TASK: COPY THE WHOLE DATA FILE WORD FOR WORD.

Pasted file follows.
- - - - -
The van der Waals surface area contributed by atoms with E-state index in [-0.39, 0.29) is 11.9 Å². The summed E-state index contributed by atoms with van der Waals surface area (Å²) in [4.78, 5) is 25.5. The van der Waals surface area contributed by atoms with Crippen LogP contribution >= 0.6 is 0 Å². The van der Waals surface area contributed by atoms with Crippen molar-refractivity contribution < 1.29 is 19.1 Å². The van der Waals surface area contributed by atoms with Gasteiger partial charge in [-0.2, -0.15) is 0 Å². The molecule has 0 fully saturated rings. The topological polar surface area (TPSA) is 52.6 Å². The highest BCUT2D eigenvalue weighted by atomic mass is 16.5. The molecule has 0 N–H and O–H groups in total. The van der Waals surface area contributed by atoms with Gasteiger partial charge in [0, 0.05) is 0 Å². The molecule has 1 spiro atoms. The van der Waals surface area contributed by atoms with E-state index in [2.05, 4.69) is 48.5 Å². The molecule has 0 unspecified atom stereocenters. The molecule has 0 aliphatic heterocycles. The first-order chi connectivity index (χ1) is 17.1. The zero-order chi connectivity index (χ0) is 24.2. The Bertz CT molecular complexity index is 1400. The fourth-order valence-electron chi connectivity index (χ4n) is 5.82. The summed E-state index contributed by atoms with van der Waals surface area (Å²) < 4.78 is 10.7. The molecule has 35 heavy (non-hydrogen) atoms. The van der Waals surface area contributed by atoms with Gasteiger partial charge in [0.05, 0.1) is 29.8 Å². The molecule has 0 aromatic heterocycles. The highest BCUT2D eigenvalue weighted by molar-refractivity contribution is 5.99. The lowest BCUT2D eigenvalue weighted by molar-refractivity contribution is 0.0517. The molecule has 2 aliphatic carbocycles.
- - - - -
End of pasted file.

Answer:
The van der Waals surface area contributed by atoms with E-state index in [-0.39, 0.29) is 11.9 Å². The summed E-state index contributed by atoms with van der Waals surface area (Å²) in [4.78, 5) is 25.5. The van der Waals surface area contributed by atoms with Crippen LogP contribution >= 0.6 is 0 Å². The van der Waals surface area contributed by atoms with Crippen molar-refractivity contribution < 1.29 is 19.1 Å². The van der Waals surface area contributed by atoms with Gasteiger partial charge in [-0.2, -0.15) is 0 Å². The molecule has 0 fully saturated rings. The topological polar surface area (TPSA) is 52.6 Å². The highest BCUT2D eigenvalue weighted by atomic mass is 16.5. The molecule has 0 N–H and O–H groups in total. The van der Waals surface area contributed by atoms with Gasteiger partial charge in [0, 0.05) is 0 Å². The molecule has 1 spiro atoms. The van der Waals surface area contributed by atoms with E-state index in [2.05, 4.69) is 48.5 Å². The molecule has 0 unspecified atom stereocenters. The molecule has 0 aliphatic heterocycles. The first-order chi connectivity index (χ1) is 17.1. The zero-order chi connectivity index (χ0) is 24.2. The Bertz CT molecular complexity index is 1400. The fourth-order valence-electron chi connectivity index (χ4n) is 5.82. The summed E-state index contributed by atoms with van der Waals surface area (Å²) < 4.78 is 10.7. The molecule has 35 heavy (non-hydrogen) atoms. The van der Waals surface area contributed by atoms with Gasteiger partial charge in [0.05, 0.1) is 29.8 Å². The molecule has 0 aromatic heterocycles. The highest BCUT2D eigenvalue weighted by molar-refractivity contribution is 5.99. The lowest BCUT2D eigenvalue weighted by molar-refractivity contribution is 0.0517. The molecule has 2 aliphatic carbocycles.